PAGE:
Latin America is now at the vanguard of international efforts to promote drug policy reform: Bolivia has rewritten its constitution to recognize the right to use the coca leaf for traditional and legal purposes, Uruguay has become the first nation in the world to adopt a legal, regulated Cannabis market, and Colombia, Mexico, Guatemala, and Ecuador are openly critiquing the prevailing international drug control paradigm at the UN. And now with the United States itself relaxing its marijuana laws state by state, the U.S. prohibitionist drug war strategies are losing credibility in the region.
Fifty years after signing the United Nations Single Convention on Narcotic Drugs and 40 years after the U.S. government declared a "war on drugs," many obstacles remain despite the partial successes of efforts to counter the problem. The Andean-United States Dialogue Forum, noted with concern how drug policy has monopolized the diplomatic and economic agenda between the Andean countries, contributing to tensions among the governments and impeding cooperation on other crucial priorities, such as safeguarding democratic processes from criminal networks.
The United States will file a formal objection Wednesday to Bolivia's proposal to end the ban on coca leaf-chewing specified by a half-century-old U.N. treaty, according to a senior U.S. government official. "We hope that a number of other countries will file as well," the official told The Associated Press on Tuesday. He spoke on condition he not be further identified, citing the topic's political sensitivity.
Bolivia will ask the United Nations to organize a conference on coca leaf-chewing if the U.S., Britain and Sweden don't withdraw their objections to the country's efforts to drop the ban on the age-old practice in an international treaty, Bolivia's U.N. ambassador said Friday.
Latin America has emerged at the vanguard of efforts to promote debate on drug policy reform. For decades, Latin American governments largely followed the drug control policies and programs of Washington’s so-called war on drugs. Yet two parallel trends have resulted in a dramatic change in course: the emergence of left-wing governments that have challenged Washington’s historic patterns of unilateralism and interventionism and growing frustration with the failure of the prohibitionist drug control model put forward by the US government.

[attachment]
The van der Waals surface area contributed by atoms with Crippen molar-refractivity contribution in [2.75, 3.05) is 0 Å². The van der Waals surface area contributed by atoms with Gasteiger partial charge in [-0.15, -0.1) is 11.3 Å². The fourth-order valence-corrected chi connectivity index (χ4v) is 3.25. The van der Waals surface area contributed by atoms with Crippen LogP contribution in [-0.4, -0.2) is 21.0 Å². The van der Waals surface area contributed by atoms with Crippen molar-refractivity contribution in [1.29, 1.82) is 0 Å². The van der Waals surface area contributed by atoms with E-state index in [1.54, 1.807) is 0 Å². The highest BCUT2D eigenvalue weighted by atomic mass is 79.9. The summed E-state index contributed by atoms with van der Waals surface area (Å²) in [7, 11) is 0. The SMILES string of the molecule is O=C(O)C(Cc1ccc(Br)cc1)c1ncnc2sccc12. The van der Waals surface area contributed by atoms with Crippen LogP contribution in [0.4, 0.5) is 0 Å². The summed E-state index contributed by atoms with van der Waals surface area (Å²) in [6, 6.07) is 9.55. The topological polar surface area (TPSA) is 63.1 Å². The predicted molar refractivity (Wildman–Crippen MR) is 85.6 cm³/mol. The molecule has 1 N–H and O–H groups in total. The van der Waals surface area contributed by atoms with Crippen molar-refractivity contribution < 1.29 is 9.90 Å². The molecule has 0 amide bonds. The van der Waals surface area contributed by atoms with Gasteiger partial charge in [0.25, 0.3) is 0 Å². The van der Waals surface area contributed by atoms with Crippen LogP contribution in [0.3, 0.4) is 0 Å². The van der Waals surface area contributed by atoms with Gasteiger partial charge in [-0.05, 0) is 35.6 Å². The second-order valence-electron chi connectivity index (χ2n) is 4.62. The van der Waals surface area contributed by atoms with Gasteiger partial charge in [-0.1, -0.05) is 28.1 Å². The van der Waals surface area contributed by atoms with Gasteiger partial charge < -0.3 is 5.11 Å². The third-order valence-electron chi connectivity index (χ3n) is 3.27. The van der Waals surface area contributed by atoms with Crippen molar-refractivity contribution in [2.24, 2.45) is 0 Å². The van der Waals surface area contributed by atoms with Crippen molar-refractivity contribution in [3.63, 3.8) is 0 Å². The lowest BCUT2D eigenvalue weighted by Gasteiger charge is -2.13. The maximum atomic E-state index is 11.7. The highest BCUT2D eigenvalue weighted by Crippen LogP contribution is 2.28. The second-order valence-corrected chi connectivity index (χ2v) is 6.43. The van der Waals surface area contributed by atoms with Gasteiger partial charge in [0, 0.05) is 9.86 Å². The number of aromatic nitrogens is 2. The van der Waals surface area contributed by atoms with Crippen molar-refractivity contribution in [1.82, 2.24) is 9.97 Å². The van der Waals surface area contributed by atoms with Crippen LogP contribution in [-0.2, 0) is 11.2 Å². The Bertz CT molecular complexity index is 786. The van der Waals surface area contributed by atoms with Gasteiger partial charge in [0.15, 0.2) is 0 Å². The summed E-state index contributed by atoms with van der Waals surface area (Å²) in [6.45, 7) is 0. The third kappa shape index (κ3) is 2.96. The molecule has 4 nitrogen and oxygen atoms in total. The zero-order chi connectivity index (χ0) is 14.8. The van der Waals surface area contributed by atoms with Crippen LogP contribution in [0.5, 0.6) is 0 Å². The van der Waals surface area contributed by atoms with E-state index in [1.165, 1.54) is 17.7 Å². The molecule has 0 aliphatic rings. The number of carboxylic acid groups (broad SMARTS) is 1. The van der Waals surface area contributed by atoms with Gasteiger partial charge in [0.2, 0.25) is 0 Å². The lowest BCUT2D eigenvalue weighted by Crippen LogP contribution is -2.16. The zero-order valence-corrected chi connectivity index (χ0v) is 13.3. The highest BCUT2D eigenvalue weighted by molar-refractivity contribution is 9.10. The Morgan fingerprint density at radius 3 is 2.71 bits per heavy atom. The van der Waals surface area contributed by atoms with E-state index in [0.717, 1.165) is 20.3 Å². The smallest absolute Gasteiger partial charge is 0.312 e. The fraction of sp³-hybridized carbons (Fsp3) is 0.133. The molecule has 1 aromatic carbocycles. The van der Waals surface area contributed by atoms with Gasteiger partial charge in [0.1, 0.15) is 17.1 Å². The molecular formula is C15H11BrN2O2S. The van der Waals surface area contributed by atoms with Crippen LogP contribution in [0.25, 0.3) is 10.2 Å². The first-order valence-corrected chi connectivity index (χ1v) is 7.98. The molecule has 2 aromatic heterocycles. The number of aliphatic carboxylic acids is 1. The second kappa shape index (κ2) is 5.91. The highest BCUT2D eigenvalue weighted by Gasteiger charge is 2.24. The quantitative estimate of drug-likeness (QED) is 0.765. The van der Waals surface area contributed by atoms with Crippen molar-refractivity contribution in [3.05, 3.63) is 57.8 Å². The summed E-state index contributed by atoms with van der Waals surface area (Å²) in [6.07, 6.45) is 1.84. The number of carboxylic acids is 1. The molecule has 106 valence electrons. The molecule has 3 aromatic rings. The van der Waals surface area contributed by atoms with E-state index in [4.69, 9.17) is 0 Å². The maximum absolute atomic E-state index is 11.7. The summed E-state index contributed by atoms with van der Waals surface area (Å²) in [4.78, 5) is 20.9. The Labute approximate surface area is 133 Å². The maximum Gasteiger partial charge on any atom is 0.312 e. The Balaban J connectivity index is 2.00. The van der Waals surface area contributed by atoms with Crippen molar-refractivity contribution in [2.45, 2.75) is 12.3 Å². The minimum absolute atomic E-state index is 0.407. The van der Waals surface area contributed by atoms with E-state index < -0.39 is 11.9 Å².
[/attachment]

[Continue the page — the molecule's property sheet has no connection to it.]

Today is the deadline for countries to submit objections to Bolivia’s proposed amendment to remove the ban on coca leaf chewing in the 1961 UN Single Convention on Narcotic Drugs. As far as we know, six countries have formally notified the UN that they reject Bolivia’s amendment: the United States (January 19), Sweden (Jan 20), the United Kingdom (Jan 21), Canada (Jan 26), Denmark (Jan 28) and Germany (Jan 28). Some other European countries may add their objections today.
When cocaine and alcohol meet inside a person, they create a third unique drug called cocaethylene. Cocaethylene works like cocaine, but with more euphoria. So in 1863, when Parisian chemist Angelo Mariani combined coca and wine and started selling it, a butterfly did flap its wings. His Vin Marian became extremely popular. Jules Verne, Alexander Dumas, and Arthur Conan Doyle were among literary figures said to have used it, and the chief rabbi of France said, "Praise be to Mariani's wine!"
Today the Plurinational State of Bolivia can celebrate a rightful victory, as the country can become formally a party again to the 1961 Single Convention on Narcotic Drugs, but without being bound by its unjust and unrealistic requirement that “coca leaf chewing must be abolished.” This represents the successful conclusion of an arduous process in which Bolivia has sought to reconcile its international treaty obligations with its 2009 Constitution, which obliges upholding the coca leaf as part of Bolivia’s cultural patrimony.
After 40 years of defeat and failure, America's "war on drugs" is being buried in the same fashion as it was born – amid bloodshed, confusion, corruption and scandal. US agents are being pulled from South America; Washington is putting its narcotics policy under review, and a newly confident region is no longer prepared to swallow its fatal Prohibition error. Indeed, after the expenditure of billions of dollars and the violent deaths of tens of thousands of people, a suitable epitaph for America's longest "war" may well be the plan, in Bolivia, for every family to be given the right to grow coca in its own backyard.